A few years ago, as anti-immigrant sentiment roiled the country, Arizona enacted a draconian law, SB 1070, that expanded the role of local police in enforcing federal immigration policies, requiring them to determine someone's immigration status if there was "reasonable suspicion" they were not in the U.S. legally. Several states including Alabama, Georgia and South Carolina soon followed Arizona's lead with laws targeting immigrants.
At the end of October, North Carolina joined the ranks of states with harsh immigration policies when Gov. Pat McCrory (R) signed into law HB 318. The new law expands requirements to verify employees' immigration status and invalidates consular IDs and other alternative forms of identification except in certain situations with law enforcement. It also bans local ordinances limiting police involvement in federal immigration enforcement — what are known as "sanctuary city" or "community trust" policies since they're intended to foster cooperation between local police and immigrants.
North Carolina's law was passed amidst a conservative backlash against community trust initiatives nationwide sparked by this summer's murder of Kathryn Steinle in San Francisco by an undocumented immigrant who had been released by local police in accordance with city policies. The news of her death led to the introduction of federal legislation banning such policies, including a version that passed the U.S. House but was blocked last month in the Senate. Steinle's story was also referenced by North Carolina legislators during their discussion of the local ordinance ban, which was added to the bill in late September a few months after her death.
But language in North Carolina's sanctuary city ban predates Steinle's death: It comes from a model bill, titled "No Sanctuary Cities for Illegal Immigrants," crafted in 2009 by the American Legislative Exchange Council, a nonprofit that brings together corporate representatives and conservative state policymakers to craft model state legislation that member lawmakers then introduce in their home states. While ALEC is officially tax-exempt, its 501c3 status has been challenged by good-government advocates who say it operates more like a corporate lobby than a charitable nonprofit.
ALEC's corporate members have included private prison industry giants Corrections Corporation of America (CCA), based in Nashville, Tennessee, and the GEO Group of Boca Raton, Florida. In 2012, these two companies combined received over $440 million in contracts from the federal Bureau of Prisons to house "criminal aliens" and nearly $300 million that same year in contracts from Immigration and Customs Enforcement. Both companies have come under scrutiny recently for the treatment of refugee mothers and children at the detention facilities they operate.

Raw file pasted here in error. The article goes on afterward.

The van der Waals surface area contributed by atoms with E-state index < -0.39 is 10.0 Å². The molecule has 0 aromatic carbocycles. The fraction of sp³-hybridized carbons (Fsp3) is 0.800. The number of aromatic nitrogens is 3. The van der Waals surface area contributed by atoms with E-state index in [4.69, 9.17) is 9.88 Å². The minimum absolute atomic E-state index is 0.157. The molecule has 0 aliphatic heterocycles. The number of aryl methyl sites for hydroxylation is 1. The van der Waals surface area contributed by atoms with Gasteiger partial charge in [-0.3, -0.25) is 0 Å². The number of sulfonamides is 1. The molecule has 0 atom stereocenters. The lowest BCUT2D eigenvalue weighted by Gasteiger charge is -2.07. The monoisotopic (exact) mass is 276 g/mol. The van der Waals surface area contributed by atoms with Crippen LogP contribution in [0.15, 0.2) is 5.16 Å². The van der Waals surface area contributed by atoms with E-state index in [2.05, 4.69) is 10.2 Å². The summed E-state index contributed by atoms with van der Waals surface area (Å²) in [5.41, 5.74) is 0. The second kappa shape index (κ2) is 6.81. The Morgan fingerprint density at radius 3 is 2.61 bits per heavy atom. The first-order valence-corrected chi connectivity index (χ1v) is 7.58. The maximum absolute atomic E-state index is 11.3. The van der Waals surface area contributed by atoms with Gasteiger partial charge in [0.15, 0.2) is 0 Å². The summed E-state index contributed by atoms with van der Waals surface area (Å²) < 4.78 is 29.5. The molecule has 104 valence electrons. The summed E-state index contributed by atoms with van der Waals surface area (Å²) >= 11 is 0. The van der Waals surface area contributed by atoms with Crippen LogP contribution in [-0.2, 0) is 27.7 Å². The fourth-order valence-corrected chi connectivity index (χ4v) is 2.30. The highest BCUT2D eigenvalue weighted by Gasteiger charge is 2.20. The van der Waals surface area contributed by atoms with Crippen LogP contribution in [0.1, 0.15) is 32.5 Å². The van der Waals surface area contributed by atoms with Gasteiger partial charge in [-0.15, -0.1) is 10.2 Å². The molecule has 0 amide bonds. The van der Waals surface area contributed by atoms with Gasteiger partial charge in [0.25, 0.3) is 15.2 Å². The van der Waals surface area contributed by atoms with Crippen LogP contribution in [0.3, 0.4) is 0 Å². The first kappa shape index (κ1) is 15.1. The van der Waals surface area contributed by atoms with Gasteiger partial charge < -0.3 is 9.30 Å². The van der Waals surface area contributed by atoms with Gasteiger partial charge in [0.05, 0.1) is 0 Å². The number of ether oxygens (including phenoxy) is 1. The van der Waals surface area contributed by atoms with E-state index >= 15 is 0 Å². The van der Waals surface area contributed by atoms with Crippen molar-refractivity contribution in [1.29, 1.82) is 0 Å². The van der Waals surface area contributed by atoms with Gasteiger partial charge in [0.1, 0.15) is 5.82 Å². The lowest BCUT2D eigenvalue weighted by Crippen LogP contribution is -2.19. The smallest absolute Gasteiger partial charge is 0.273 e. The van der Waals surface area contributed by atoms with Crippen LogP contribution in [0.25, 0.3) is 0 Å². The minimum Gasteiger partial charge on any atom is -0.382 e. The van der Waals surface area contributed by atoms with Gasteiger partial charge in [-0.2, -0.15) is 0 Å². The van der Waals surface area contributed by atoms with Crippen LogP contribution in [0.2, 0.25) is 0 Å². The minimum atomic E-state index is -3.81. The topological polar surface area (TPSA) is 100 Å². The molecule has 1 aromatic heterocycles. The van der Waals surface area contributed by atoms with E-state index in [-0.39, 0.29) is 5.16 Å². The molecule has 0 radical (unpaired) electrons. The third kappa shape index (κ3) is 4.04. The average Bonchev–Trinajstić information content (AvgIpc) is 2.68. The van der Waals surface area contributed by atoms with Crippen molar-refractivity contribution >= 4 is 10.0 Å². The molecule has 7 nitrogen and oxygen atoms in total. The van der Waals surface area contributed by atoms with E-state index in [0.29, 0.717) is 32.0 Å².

CCA was a member of ALEC's Public Safety and Elections Task Force that helped develop the "No Sanctuary Cities" language.
ALEC's model bill was based on draft legislation that eventually became Arizona's SB 1070. ALEC has since removed the legislation from its website, but a copy annotated by the Center for Media and Democracy can be seen here. During the 2011-2012 legislative session alone, versions of the "No Sanctuary Cities" model bill were introduced in 23 states, the most of any ALEC model bill that year. Alabama's harsh immigration law — now regarded as an unworkable policy failure — was based on ALEC's model.
ALEC's "No Sanctuary Cities" model bill includes a variety of strict immigration enforcement measures but begins with a ban on community trust policies (emphasis added):
No official or agency of this state or a county, city, town or other political subdivision of this state may adopt a policy that limits or restricts the enforcement of federal immigration laws to less than the full extent permitted by federal law.
North Carolina's HB 318 contains strikingly similar language:
No county [or city] may have in effect any policy, ordinance, or procedure that limits or restricts the enforcement of federal immigration laws to less than the full extent permitted by federal law.
Both the model bill and North Carolina's law also specify that the ban includes any limits on law enforcement officials' ability to gather information on immigration status or share that information with federal officials.
North Carolina's bill was sponsored by 11 Republican House members, three of whom have known ties to ALEC: primary sponsor George Cleveland of Onslow County, and co-sponsors Hugh Blackwell of Burke County and Dennis Riddell of Alamance County.
"We've become so multiculturalist that we don't have the common sense to see that we're ruining our country," Cleveland, a retired Marine and schoolteacher, said last month in the run-up to the law's passage. "Instead, we let cities pat (undocumented immigrants) on the back and here we are."
The North Carolina Justice Center has set up a hotline to help people with questions and concerns about the new law. According to Dani Moore, director of the group's Immigrant and Refugee Rights Project, the hotline will help track the law's impact on immigrant families and collect information on how local governments are implementing it. The hotline has reportedly already received many calls.